Plastic surgeons can get a lot of business through social media, but some surgeons take the entertainment aspect to extremes: dancing on camera during surgery, for example, or cradling someone’s excised tissue like a baby. The American Society of Plastic Surgeons wants to crack down.
British make-up artist Jordan James Parke spent $150,000 in plastic surgery to look like his idol Kim Kardashian. The 23 year-old confessed he became obsessed with Kim since the first time he saw her on TV. It's been 50 plastic surgeries so far, and Jordan is already saving for the next one: Another nose job.
Yikes. Here's an animation that uses knives, botox needles and liposuction to completely makeover a woman's body until it's unrecognizable. It's terrifying, to be honest. And it's something you see a lot in celebrity culture where beautiful bodies are turned into monsters in the quest for perfection. NSFW.
In a complete reversal of typical plastic surgeries involving Koreans, this time, a Brazilian man of European descent went under the knife and got plastic surgery to look like a Korean guy. Everybody wants to look like anybody but themselves!
South Koreans' obsession with dramatic facial surgery is well known, with entire TV programs dedicated to these radical transformations. This is a weird new twist: A TV program dedicated to revert previous facial plastic surgeries.
A brief exchange in the back of last week's issue of New Scientist asks: "I understand that the lines and sagging skin we acquire as we age are due to the sun and gravity. If I lived in a space station in zero or microgravity away from the sun, would I stay looking young?" A perfectly innocuous, if even somewhat…
I'm truly fascinated by the obsession of some South Korean women to transform themselves into this animesque beauty ideal through extreme plastic surgery. This is not the case of this woman, however. Her story is quite sad.
Except in extreme cases, I don't think plastic surgery is a good idea for any human being. But when someone is attractive to begin with—like this South Korean reporter—I just can't comprehend the reasons. Look at the before and after shots.
For a small pittance of $1,000, the Shonan Beauty Clinic in Japan will burn a whole new fortune on your palms.
What you're looking at isn't three different people. No, it's the progress made by a single patient, Lieutenant William M. Spreckley, who was admitted to Dr Harold Gillies' care in January 1917 with a "gunshot wound nose". Gillies is considered the father of modern plastic surgery—and it's not hard to see why.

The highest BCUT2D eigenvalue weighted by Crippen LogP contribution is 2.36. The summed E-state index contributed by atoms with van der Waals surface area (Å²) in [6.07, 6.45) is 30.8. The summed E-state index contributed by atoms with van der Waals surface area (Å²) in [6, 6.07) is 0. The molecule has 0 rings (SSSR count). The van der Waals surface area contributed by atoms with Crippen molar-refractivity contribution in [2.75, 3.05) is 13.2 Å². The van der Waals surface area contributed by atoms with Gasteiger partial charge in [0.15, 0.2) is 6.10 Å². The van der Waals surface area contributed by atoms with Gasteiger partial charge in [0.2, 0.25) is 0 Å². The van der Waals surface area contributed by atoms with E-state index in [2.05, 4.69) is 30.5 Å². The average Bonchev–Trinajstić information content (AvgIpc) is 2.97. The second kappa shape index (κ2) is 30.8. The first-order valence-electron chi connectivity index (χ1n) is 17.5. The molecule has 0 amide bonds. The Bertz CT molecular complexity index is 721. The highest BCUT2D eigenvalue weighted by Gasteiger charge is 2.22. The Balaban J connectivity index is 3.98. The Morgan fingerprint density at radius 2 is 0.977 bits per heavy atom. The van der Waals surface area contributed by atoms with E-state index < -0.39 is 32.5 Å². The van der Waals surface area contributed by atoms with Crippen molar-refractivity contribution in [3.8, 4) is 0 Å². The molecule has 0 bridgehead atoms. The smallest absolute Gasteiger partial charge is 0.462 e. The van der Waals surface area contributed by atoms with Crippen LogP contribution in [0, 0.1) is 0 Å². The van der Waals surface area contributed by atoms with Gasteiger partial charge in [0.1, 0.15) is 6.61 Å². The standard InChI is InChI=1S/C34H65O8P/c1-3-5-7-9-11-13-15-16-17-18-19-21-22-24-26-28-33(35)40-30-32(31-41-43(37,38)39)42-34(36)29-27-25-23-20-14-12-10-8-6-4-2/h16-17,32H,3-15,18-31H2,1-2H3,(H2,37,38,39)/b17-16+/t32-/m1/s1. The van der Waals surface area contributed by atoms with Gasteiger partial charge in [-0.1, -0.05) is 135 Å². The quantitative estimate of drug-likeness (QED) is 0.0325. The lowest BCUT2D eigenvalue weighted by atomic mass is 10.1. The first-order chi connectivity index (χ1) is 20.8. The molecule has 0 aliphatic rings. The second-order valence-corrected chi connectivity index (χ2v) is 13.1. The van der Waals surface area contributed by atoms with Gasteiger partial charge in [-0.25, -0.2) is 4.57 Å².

The Wall Street Journal reports that the American Association of Plastic Surgeons has seen a meteoric rise in chin implants over the past year. The number of chin implants, where a silicon implant increases the size of the chin, grew 71% in 2011. That's 20,680 chin implants total in the U.S. According to the WSJ:
No—not an Onion article. A Washington, DC-area plastic surgeon is being hit with patients rendered so self-conscious by their video chatting visages that they're asking for phone-specific facelifts. Technology is great except when it's so, so awful.
Last night's episode of 20/20 about plastic surgery featured a segment about two sisters, Brittani and Charm; both of whom, despite being only 23, have undergone multiple plastic surgeries. All of which were performed by their father, Dr. Michael Niccole.
There is something about blue eyes that can pierce another person's soul while also acting as a revealing window into your own. Brown eyes? Not so much. What if you wanted blue eyes, though? Color contacts? Meh. Try this new laser surgery that'll permanently transform your brown eyes to blue.
I'm not really sure who needs to be reminded of this, but here it goes. Getting a gray-market silicone injection to improve your body is not a good thing. In fact, it's quite deadly. A group of presenters at CHEST 2011, the 77th annual meeting of the American College of Chest Physicians, have all reported death or…
Doctors are testing a new liquid polymer that can be injected under the skin, molded and sculpted, then set in place with a LED array. Ultimately intended for use around the face, it sounds like a plastic surgeon's worst nightmare.
If you're unhappy about the way you look, you can take a picture of yourself with an iPhone app and give yourself virtual tummy tucks, facelifts and any surgery imaginable. You'll end up looking like a Real Housewife and real ugly.
As someone who has never had botulinim toxin injected in my face as a way to prevent wrinkles, it never occurred to me that different strains of the toxin might have different levels of effectiveness. Yet enterprising researchers from San Francisco have studied these poisons extensively, pitting two types against…
Botox injections are the most common cosmetic surgeries performed in the United States, with over 4.6 million people every year being injected with the botulinum toxin in order to paralyze facial muscles and prevent wrinkles. But botox doesn't just make people look younger (or, if done poorly, like a lion) - it might…
Last year, some brave minds realized that, "To the best of our knowledge, there have been no previous studies evaluating the correlation of the US economy and hand surgery volume." I know, I'm shocked too. So they set out to determine whether the amount of hand surgeries could predict the strength or weakness of the…